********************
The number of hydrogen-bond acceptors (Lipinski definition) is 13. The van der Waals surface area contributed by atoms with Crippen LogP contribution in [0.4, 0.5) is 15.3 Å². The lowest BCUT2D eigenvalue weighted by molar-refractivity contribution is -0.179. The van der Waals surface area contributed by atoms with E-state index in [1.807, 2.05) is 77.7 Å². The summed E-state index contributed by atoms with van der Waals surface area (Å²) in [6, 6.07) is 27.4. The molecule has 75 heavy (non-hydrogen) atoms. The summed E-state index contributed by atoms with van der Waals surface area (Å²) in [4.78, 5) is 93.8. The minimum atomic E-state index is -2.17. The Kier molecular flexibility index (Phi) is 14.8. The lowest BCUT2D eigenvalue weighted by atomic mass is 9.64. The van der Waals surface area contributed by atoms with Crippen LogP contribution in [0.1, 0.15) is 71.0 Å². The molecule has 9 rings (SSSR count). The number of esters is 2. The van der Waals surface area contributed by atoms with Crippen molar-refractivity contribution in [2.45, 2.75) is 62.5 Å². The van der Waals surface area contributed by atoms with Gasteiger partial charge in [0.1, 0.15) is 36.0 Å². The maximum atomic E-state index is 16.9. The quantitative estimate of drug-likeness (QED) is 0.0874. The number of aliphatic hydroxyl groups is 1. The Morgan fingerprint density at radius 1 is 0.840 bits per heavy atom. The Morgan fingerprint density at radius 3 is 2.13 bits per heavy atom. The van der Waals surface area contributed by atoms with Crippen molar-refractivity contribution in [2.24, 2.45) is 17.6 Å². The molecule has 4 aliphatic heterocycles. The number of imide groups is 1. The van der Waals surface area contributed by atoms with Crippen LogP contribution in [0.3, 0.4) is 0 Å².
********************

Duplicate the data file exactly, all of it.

The number of hydrogen-bond acceptors (Lipinski definition) is 13. The van der Waals surface area contributed by atoms with Crippen LogP contribution in [0.4, 0.5) is 15.3 Å². The lowest BCUT2D eigenvalue weighted by molar-refractivity contribution is -0.179. The van der Waals surface area contributed by atoms with E-state index in [1.807, 2.05) is 77.7 Å². The summed E-state index contributed by atoms with van der Waals surface area (Å²) in [6, 6.07) is 27.4. The molecule has 75 heavy (non-hydrogen) atoms. The summed E-state index contributed by atoms with van der Waals surface area (Å²) in [4.78, 5) is 93.8. The minimum atomic E-state index is -2.17. The Kier molecular flexibility index (Phi) is 14.8. The lowest BCUT2D eigenvalue weighted by atomic mass is 9.64. The van der Waals surface area contributed by atoms with Crippen LogP contribution in [0.1, 0.15) is 71.0 Å². The molecule has 9 rings (SSSR count). The number of esters is 2. The van der Waals surface area contributed by atoms with Crippen molar-refractivity contribution in [2.45, 2.75) is 62.5 Å². The van der Waals surface area contributed by atoms with Gasteiger partial charge in [0.1, 0.15) is 36.0 Å². The maximum atomic E-state index is 16.9. The quantitative estimate of drug-likeness (QED) is 0.0874. The number of aliphatic hydroxyl groups is 1. The Morgan fingerprint density at radius 1 is 0.840 bits per heavy atom. The Morgan fingerprint density at radius 3 is 2.13 bits per heavy atom. The van der Waals surface area contributed by atoms with Crippen molar-refractivity contribution in [2.24, 2.45) is 17.6 Å². The molecule has 4 aliphatic heterocycles. The number of imide groups is 1. The van der Waals surface area contributed by atoms with Crippen LogP contribution in [0.3, 0.4) is 0 Å².